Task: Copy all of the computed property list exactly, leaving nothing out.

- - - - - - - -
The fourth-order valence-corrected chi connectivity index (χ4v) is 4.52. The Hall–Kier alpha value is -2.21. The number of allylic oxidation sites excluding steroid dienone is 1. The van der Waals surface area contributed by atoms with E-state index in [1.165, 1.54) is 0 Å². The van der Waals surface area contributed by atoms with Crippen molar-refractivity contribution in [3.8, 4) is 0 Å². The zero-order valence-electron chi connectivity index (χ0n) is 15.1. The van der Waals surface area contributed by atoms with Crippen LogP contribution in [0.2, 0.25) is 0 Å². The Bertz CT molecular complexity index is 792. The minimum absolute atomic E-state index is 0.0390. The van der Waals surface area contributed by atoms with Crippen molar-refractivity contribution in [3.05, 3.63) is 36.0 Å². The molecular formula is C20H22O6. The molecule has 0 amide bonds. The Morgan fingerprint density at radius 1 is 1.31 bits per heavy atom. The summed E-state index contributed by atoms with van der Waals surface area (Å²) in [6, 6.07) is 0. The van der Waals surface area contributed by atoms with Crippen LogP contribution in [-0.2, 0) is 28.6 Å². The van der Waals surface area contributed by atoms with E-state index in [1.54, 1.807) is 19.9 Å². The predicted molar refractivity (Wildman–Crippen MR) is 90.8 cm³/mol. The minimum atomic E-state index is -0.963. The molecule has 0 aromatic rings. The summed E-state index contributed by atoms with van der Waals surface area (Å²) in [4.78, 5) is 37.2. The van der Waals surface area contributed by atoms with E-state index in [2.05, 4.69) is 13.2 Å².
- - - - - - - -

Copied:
The fourth-order valence-corrected chi connectivity index (χ4v) is 4.52. The Hall–Kier alpha value is -2.21. The number of allylic oxidation sites excluding steroid dienone is 1. The van der Waals surface area contributed by atoms with E-state index in [1.165, 1.54) is 0 Å². The van der Waals surface area contributed by atoms with Crippen molar-refractivity contribution in [3.8, 4) is 0 Å². The zero-order valence-electron chi connectivity index (χ0n) is 15.1. The van der Waals surface area contributed by atoms with Crippen LogP contribution in [0.2, 0.25) is 0 Å². The Bertz CT molecular complexity index is 792. The minimum absolute atomic E-state index is 0.0390. The van der Waals surface area contributed by atoms with Crippen molar-refractivity contribution in [3.05, 3.63) is 36.0 Å². The molecular formula is C20H22O6. The molecule has 0 amide bonds. The Morgan fingerprint density at radius 1 is 1.31 bits per heavy atom. The summed E-state index contributed by atoms with van der Waals surface area (Å²) in [6, 6.07) is 0. The van der Waals surface area contributed by atoms with Crippen LogP contribution in [-0.2, 0) is 28.6 Å². The van der Waals surface area contributed by atoms with E-state index in [1.54, 1.807) is 19.9 Å². The predicted molar refractivity (Wildman–Crippen MR) is 90.8 cm³/mol. The minimum atomic E-state index is -0.963. The molecule has 0 aromatic rings. The summed E-state index contributed by atoms with van der Waals surface area (Å²) in [4.78, 5) is 37.2. The van der Waals surface area contributed by atoms with E-state index in [2.05, 4.69) is 13.2 Å².